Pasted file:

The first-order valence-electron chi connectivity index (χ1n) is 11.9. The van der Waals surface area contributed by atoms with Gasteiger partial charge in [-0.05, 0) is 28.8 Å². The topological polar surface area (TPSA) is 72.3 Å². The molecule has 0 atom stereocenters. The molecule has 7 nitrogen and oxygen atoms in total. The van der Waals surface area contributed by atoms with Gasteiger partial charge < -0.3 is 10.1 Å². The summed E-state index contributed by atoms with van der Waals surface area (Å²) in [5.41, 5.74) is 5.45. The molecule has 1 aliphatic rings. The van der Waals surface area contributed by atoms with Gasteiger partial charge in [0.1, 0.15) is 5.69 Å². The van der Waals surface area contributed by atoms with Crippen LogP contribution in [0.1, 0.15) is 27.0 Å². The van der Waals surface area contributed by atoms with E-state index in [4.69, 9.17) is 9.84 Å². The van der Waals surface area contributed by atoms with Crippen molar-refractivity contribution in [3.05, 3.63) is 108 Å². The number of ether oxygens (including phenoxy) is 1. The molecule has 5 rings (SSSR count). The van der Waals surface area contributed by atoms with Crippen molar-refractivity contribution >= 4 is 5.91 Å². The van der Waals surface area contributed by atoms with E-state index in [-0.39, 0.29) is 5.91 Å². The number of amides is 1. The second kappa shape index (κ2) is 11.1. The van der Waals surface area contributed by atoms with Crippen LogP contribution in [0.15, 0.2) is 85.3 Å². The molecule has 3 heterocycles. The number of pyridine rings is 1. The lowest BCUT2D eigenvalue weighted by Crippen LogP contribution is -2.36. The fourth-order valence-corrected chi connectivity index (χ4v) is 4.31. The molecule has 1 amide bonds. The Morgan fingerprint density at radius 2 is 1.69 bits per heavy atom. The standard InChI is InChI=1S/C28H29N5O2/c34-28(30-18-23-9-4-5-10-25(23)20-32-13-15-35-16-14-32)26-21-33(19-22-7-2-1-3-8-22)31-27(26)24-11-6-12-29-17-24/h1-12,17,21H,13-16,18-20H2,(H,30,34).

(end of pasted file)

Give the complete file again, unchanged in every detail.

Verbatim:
The first-order valence-electron chi connectivity index (χ1n) is 11.9. The van der Waals surface area contributed by atoms with Gasteiger partial charge in [-0.05, 0) is 28.8 Å². The topological polar surface area (TPSA) is 72.3 Å². The molecule has 0 atom stereocenters. The molecule has 7 nitrogen and oxygen atoms in total. The van der Waals surface area contributed by atoms with Gasteiger partial charge < -0.3 is 10.1 Å². The summed E-state index contributed by atoms with van der Waals surface area (Å²) in [5.41, 5.74) is 5.45. The molecule has 1 aliphatic rings. The van der Waals surface area contributed by atoms with Gasteiger partial charge in [0.1, 0.15) is 5.69 Å². The van der Waals surface area contributed by atoms with Crippen LogP contribution in [0.1, 0.15) is 27.0 Å². The van der Waals surface area contributed by atoms with E-state index in [4.69, 9.17) is 9.84 Å². The van der Waals surface area contributed by atoms with Crippen molar-refractivity contribution in [3.05, 3.63) is 108 Å². The number of ether oxygens (including phenoxy) is 1. The molecule has 5 rings (SSSR count). The van der Waals surface area contributed by atoms with Crippen molar-refractivity contribution >= 4 is 5.91 Å². The van der Waals surface area contributed by atoms with E-state index in [-0.39, 0.29) is 5.91 Å². The number of amides is 1. The second kappa shape index (κ2) is 11.1. The van der Waals surface area contributed by atoms with Crippen LogP contribution in [0.15, 0.2) is 85.3 Å². The molecule has 3 heterocycles. The number of pyridine rings is 1. The lowest BCUT2D eigenvalue weighted by Crippen LogP contribution is -2.36. The fourth-order valence-corrected chi connectivity index (χ4v) is 4.31. The molecule has 1 amide bonds. The Morgan fingerprint density at radius 2 is 1.69 bits per heavy atom. The standard InChI is InChI=1S/C28H29N5O2/c34-28(30-18-23-9-4-5-10-25(23)20-32-13-15-35-16-14-32)26-21-33(19-22-7-2-1-3-8-22)31-27(26)24-11-6-12-29-17-24/h1-12,17,21H,13-16,18-20H2,(H,30,34).